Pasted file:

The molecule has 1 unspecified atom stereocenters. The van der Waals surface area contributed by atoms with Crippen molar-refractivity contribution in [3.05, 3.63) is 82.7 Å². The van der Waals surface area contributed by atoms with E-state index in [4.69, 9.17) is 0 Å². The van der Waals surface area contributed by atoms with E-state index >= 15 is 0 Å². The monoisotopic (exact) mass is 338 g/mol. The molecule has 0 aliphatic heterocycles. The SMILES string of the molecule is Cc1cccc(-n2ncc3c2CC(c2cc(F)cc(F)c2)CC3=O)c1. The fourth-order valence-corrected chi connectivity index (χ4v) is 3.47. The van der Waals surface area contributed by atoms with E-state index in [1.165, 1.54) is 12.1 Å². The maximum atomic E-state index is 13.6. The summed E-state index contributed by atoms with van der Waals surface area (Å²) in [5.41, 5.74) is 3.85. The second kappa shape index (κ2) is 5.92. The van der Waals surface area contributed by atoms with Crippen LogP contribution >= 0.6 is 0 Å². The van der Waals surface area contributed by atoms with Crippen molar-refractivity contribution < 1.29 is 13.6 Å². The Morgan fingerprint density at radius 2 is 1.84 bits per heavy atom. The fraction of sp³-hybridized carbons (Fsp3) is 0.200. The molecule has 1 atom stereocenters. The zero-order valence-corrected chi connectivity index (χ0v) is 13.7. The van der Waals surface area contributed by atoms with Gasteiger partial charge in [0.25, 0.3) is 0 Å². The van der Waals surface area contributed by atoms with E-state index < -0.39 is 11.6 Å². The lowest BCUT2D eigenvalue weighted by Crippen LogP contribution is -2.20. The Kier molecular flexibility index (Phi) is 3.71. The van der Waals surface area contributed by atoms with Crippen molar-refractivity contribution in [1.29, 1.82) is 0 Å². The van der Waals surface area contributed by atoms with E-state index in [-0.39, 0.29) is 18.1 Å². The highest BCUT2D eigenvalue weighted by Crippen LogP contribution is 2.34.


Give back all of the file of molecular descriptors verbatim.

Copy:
The molecule has 1 unspecified atom stereocenters. The van der Waals surface area contributed by atoms with Crippen molar-refractivity contribution in [3.05, 3.63) is 82.7 Å². The van der Waals surface area contributed by atoms with E-state index in [4.69, 9.17) is 0 Å². The van der Waals surface area contributed by atoms with E-state index >= 15 is 0 Å². The monoisotopic (exact) mass is 338 g/mol. The molecule has 0 aliphatic heterocycles. The SMILES string of the molecule is Cc1cccc(-n2ncc3c2CC(c2cc(F)cc(F)c2)CC3=O)c1. The fourth-order valence-corrected chi connectivity index (χ4v) is 3.47. The van der Waals surface area contributed by atoms with E-state index in [1.165, 1.54) is 12.1 Å². The maximum atomic E-state index is 13.6. The summed E-state index contributed by atoms with van der Waals surface area (Å²) in [5.41, 5.74) is 3.85. The second kappa shape index (κ2) is 5.92. The van der Waals surface area contributed by atoms with Crippen LogP contribution >= 0.6 is 0 Å². The van der Waals surface area contributed by atoms with Crippen molar-refractivity contribution < 1.29 is 13.6 Å². The Morgan fingerprint density at radius 2 is 1.84 bits per heavy atom. The fraction of sp³-hybridized carbons (Fsp3) is 0.200. The molecule has 1 atom stereocenters. The zero-order valence-corrected chi connectivity index (χ0v) is 13.7. The van der Waals surface area contributed by atoms with Gasteiger partial charge in [0.25, 0.3) is 0 Å². The van der Waals surface area contributed by atoms with E-state index < -0.39 is 11.6 Å². The lowest BCUT2D eigenvalue weighted by Crippen LogP contribution is -2.20. The Kier molecular flexibility index (Phi) is 3.71. The van der Waals surface area contributed by atoms with Crippen molar-refractivity contribution in [1.29, 1.82) is 0 Å². The van der Waals surface area contributed by atoms with E-state index in [-0.39, 0.29) is 18.1 Å². The highest BCUT2D eigenvalue weighted by Crippen LogP contribution is 2.34.